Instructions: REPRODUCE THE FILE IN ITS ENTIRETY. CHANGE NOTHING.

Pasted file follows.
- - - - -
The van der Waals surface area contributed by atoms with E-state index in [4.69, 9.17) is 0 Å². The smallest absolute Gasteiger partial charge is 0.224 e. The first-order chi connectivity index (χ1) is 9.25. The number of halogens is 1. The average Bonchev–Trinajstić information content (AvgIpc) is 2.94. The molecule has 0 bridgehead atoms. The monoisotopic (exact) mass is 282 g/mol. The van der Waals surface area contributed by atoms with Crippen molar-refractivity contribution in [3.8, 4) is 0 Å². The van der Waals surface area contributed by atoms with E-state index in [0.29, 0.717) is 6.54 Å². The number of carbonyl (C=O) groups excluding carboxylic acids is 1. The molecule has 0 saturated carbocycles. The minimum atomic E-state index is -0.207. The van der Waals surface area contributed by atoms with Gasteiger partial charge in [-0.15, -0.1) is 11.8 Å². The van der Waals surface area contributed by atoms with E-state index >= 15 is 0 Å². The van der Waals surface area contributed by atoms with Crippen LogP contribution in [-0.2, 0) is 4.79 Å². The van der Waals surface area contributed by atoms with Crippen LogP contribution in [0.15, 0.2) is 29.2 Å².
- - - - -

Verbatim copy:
The van der Waals surface area contributed by atoms with E-state index in [4.69, 9.17) is 0 Å². The smallest absolute Gasteiger partial charge is 0.224 e. The first-order chi connectivity index (χ1) is 9.25. The number of halogens is 1. The average Bonchev–Trinajstić information content (AvgIpc) is 2.94. The molecule has 0 bridgehead atoms. The monoisotopic (exact) mass is 282 g/mol. The van der Waals surface area contributed by atoms with Crippen molar-refractivity contribution in [3.8, 4) is 0 Å². The van der Waals surface area contributed by atoms with E-state index in [0.29, 0.717) is 6.54 Å². The number of carbonyl (C=O) groups excluding carboxylic acids is 1. The molecule has 0 saturated carbocycles. The minimum atomic E-state index is -0.207. The van der Waals surface area contributed by atoms with Gasteiger partial charge in [-0.15, -0.1) is 11.8 Å². The van der Waals surface area contributed by atoms with E-state index >= 15 is 0 Å². The van der Waals surface area contributed by atoms with Crippen LogP contribution in [-0.2, 0) is 4.79 Å². The van der Waals surface area contributed by atoms with Crippen LogP contribution in [0.15, 0.2) is 29.2 Å².